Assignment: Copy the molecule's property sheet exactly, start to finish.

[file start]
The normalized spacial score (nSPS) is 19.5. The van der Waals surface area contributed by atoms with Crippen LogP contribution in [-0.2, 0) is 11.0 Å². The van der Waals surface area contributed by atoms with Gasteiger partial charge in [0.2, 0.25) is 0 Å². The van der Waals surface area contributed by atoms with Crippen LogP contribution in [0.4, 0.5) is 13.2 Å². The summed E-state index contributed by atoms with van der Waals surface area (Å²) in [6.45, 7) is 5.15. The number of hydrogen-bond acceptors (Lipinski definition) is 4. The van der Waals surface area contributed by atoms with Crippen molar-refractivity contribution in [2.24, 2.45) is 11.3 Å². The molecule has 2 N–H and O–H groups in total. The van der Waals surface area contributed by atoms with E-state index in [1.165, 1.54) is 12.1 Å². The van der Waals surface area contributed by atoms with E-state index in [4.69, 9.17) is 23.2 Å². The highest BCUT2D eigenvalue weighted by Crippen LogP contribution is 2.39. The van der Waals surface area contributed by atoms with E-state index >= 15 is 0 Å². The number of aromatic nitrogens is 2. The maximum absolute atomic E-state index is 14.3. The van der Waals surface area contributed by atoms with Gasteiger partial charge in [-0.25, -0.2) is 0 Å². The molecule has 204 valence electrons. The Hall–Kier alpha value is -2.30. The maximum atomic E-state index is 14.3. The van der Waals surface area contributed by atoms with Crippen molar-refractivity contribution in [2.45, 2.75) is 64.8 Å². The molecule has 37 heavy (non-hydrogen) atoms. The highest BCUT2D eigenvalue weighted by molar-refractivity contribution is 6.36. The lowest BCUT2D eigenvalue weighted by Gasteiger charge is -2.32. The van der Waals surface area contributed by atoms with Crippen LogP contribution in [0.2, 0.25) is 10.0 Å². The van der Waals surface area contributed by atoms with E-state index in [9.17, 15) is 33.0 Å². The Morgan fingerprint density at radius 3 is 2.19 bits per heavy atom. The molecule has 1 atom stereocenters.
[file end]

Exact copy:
The normalized spacial score (nSPS) is 19.5. The van der Waals surface area contributed by atoms with Crippen LogP contribution in [-0.2, 0) is 11.0 Å². The van der Waals surface area contributed by atoms with Gasteiger partial charge in [0.2, 0.25) is 0 Å². The van der Waals surface area contributed by atoms with Crippen LogP contribution in [0.4, 0.5) is 13.2 Å². The summed E-state index contributed by atoms with van der Waals surface area (Å²) in [6.45, 7) is 5.15. The number of hydrogen-bond acceptors (Lipinski definition) is 4. The van der Waals surface area contributed by atoms with Crippen molar-refractivity contribution in [2.24, 2.45) is 11.3 Å². The molecule has 2 N–H and O–H groups in total. The van der Waals surface area contributed by atoms with E-state index in [1.165, 1.54) is 12.1 Å². The van der Waals surface area contributed by atoms with E-state index in [4.69, 9.17) is 23.2 Å². The highest BCUT2D eigenvalue weighted by Crippen LogP contribution is 2.39. The van der Waals surface area contributed by atoms with E-state index >= 15 is 0 Å². The number of aromatic nitrogens is 2. The maximum absolute atomic E-state index is 14.3. The van der Waals surface area contributed by atoms with Gasteiger partial charge in [-0.25, -0.2) is 0 Å². The molecule has 204 valence electrons. The Hall–Kier alpha value is -2.30. The maximum atomic E-state index is 14.3. The van der Waals surface area contributed by atoms with Crippen molar-refractivity contribution in [2.45, 2.75) is 64.8 Å². The molecule has 37 heavy (non-hydrogen) atoms. The highest BCUT2D eigenvalue weighted by molar-refractivity contribution is 6.36. The lowest BCUT2D eigenvalue weighted by Gasteiger charge is -2.32. The van der Waals surface area contributed by atoms with Crippen LogP contribution in [0.2, 0.25) is 10.0 Å². The van der Waals surface area contributed by atoms with E-state index in [9.17, 15) is 33.0 Å². The Morgan fingerprint density at radius 3 is 2.19 bits per heavy atom. The molecule has 1 atom stereocenters.